US Fighter Jet Crashed During Take-Off, Erupted Into A Massive Fireball; What Really Happened On March 20?

A video has surfaced on social media showing a US Navy McDonnell Douglas F-4 Phantom II crashing during an attempted take-off.

The F-4 Phantom II is known to be America’s most-produced supersonic military aircraft in history. It is a two-seat, twin-engine, all-weather, long-range supersonic jet interceptor and fighter bomber originally developed by McDonnell Douglas for the US Navy.

The Phantom II entered service with the US Navy in 1961. Because of its high adaptability, it was also adopted by the US Marine Corps (USMC) and the US Air Force (USAF), and by the mid-1960s, it had become a mainstay of US military aviation.

Ron Eisele, an Aviation Historian based in Sussex, England, shared a terrifying video showing an F-4 Phantom II crashed at St. Louis, Missouri, during an attempted take-off.

In the video, the F-4 can be seen lifting off from the runway and climbing steeply, going into a vertical attitude, after which it loses speed and falls flatly, impacting the runway and exploding into a huge fireball. Black smoke billows upward from flames and drifts upward.

The incident occurred over fifty years ago, on March 20, 1968, and involved an F-4J just off the assembly line.

CD “Pete” Pilcher, a Production Test Pilot at McDonnell Douglas Corporation, piloted the Phantom II. The aircraft also had Radar Observer Harvey A. Begay in the backseat position. Both crew members managed to eject and survive the ejection.

The F-4’s control stick well, where the base of the stick is attached to the various control cables, is square in shape and one inch deep. It is only larger than the stick base to allow a full range of motion.

A canvas boot was attached to the bottom of the stick, covering the well to prevent objects from entering it and jamming it.

The procedure for the take-off for the Phantom was to pull the stick all the way back, then push it forward a little, about an inch, and hold that stick position until the nose lifted off to the desired climb angle.

The F-4J in question was brand new, just off the assembly line. The pilot of the aircraft, Pete Pilcher, lifted off, but his stick jammed in the aft position, making him unable to lower the nose. He and his backseater ejected at about 200 feet and managed to survive.

The maintenance crew had mistakenly left a wrench socket in the cockpit, which got lodged inside the control stick well during the take-off, jamming the stick in the full aft position and preventing any forward motion stick.

The F-4 Phantom II 

The F-4 Phantom II is a large fighter with a maximum speed of Mach 2.2, capable of carrying 18,000 pounds (8,400 kilograms) of weapons on nine external hardpoints, including air-to-air missiles, air-to-surface missiles and a variety of bombs.

It was initially designed without an internal cannon, however, an M61 Vulcan rotary cannon was added to the later models.

The F-4 was used widely during the Vietnam war, where it served as the primary air superiority fighter for the US military, and late in the war also became a significant ground attack and aerial reconnaissance platform.

The F-4J, in particular, was equipped with much-enhanced radar and avionics, as well as improved aerodynamic design. Also, it had an improved J-79 engine with a longer afterburner nozzle. The US Navy’s only Vietnam aces flew the F-4J for all of their five kills.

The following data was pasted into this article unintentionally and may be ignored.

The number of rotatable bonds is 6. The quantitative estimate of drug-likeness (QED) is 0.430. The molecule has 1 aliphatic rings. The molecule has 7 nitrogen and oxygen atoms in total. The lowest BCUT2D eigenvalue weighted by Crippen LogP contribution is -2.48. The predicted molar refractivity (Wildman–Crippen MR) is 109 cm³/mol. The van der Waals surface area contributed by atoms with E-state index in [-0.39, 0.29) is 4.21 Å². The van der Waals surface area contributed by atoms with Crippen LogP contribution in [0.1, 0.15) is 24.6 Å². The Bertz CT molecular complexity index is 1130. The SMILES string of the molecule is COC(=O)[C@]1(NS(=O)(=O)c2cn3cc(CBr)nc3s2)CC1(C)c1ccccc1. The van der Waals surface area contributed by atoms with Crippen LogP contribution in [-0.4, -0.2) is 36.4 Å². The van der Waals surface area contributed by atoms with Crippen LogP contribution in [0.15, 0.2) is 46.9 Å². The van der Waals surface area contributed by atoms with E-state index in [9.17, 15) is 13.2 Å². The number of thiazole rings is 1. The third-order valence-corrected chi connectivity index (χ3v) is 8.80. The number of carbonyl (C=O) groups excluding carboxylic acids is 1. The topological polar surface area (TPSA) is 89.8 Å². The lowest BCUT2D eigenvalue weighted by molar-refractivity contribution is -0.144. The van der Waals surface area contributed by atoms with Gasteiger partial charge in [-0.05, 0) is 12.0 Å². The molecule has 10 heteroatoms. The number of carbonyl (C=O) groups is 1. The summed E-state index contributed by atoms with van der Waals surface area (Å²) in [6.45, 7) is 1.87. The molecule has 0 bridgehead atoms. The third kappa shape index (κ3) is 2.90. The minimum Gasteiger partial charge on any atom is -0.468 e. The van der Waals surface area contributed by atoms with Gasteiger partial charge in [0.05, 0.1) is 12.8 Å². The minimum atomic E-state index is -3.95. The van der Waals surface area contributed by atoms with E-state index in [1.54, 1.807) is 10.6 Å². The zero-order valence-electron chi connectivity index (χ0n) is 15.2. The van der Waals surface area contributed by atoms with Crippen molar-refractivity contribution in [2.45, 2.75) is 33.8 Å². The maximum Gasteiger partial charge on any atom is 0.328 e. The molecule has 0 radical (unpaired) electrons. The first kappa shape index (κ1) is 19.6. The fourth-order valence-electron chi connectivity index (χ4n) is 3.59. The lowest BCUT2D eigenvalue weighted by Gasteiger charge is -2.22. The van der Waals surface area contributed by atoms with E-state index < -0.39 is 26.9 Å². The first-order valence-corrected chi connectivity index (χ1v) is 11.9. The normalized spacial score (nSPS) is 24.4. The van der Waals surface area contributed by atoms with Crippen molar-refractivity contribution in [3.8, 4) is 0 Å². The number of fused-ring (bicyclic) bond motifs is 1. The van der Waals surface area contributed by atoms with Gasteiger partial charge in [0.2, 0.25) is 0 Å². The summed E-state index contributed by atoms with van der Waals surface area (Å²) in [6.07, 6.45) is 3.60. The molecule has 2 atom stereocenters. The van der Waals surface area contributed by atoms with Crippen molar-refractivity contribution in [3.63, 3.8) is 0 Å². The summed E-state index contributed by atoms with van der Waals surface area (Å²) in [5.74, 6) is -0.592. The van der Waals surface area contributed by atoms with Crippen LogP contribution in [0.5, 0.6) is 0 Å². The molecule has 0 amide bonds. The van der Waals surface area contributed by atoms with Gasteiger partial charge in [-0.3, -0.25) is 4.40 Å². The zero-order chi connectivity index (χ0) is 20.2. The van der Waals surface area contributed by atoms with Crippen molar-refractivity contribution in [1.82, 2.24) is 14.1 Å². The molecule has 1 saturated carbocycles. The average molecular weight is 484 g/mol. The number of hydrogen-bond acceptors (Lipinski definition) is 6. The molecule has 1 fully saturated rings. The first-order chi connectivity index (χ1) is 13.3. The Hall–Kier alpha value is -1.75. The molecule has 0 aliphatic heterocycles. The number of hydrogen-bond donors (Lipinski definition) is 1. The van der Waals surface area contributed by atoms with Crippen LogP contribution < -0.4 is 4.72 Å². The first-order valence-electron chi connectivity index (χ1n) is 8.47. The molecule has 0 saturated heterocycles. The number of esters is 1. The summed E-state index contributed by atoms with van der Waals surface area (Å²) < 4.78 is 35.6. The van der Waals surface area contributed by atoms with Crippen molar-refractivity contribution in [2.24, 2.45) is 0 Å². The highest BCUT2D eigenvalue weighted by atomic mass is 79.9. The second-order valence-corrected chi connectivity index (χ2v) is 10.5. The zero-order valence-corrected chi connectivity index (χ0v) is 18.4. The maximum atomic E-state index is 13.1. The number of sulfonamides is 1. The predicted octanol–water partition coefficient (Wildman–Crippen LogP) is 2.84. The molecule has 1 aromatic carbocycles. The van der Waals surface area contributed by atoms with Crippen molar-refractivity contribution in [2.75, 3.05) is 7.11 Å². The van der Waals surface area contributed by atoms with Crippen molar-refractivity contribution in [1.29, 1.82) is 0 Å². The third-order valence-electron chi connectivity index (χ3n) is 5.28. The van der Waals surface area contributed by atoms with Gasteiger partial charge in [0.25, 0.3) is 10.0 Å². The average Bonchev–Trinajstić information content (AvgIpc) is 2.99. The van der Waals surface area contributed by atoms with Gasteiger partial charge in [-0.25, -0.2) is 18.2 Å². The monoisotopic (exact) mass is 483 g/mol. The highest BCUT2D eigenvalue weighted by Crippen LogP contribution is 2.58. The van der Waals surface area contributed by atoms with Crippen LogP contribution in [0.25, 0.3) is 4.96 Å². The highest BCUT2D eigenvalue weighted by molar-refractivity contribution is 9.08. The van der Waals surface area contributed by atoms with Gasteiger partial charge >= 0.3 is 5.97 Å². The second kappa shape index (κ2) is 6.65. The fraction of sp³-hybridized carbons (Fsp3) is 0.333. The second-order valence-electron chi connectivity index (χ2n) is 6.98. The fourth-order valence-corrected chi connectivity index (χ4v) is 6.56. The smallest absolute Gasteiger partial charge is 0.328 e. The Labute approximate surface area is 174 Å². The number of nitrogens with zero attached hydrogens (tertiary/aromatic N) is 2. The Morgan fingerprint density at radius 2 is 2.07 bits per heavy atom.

US Navy Lieutenant Randy “Duke” Cunningham was the first American pilot ace of the Vietnam war, flying F-4J Phantoms. He was assigned to the Kitty Hawk-class supercarrier, USS Constellation, in 1971 and was crewed with Lieutenant “Willy” Driscoll as his Radar Intercept Officer.

On January 19, 1972, Duke engaged two North Vietnamese MiG-21s at treetop level and scored his first kill by shooting down one of the MiGs using a heat-seeking AIM-9 Sidewinder missile.

US Navy F-4J Phantom II
US Navy F-4J Phantom II

Thereafter, on May 8, 1972, he engaged three MiG-17s over North Vietnam and destroyed one of them, which was tailing his wingman while being fired upon by the other two MiGs.

Only two days later, Duke’s section was on a SEAD operation south of Hanoi when 22 enemy fighters attacked them. Intense aerial fighting ensued, and Duke quickly destroyed a MiG-17 with an AIM-9 missile and then turned to assist the other Phantoms, which were now cornered by enemy aircraft. He managed to save his group’s Executive Officer by downing his second MiG-17.

With the arrival of more MiGs, the American fighters started moving toward the coast when Duke encountered another MiG coming head-on, however, this one was piloted by Colonel Toon, who was a leading North Vietnamese ace.

Duke soon realized that he was engaging an extraordinary pilot, and after a four-minute duel, he managed to take down Colonel Toon. After their third kill, though, Duke and Willy were forced to eject into the Gulf of Tonkin after it was hit by a surface-to-air missile (SAM) hit their F-4 while they were heading home.

Throughout the 1970s and 1980s, the F-4 continued to form a cornerstone of the US military, being gradually replaced by more advanced fighter jets like the F-15 Eagle and F-16 Fighting Falcon in the USAF, the F-14 Tomcat in the US Navy, and the F/A-18 Hornet in the US Navy and Marine Corps.

The Phantom IIs were also used for reconnaissance and suppression of enemy air defenses (SEAD) by the US in the 1991 Gulf War before it finally left the service in 1996.

The militaries of 11 other countries also operated the F-4. Of these, the Israeli Phantoms were extensively used in many Arab-Israeli wars, while Iran also used its massive fleet of F-4s, which it had acquired before the fall of Shah, during the Iran-Iraq war.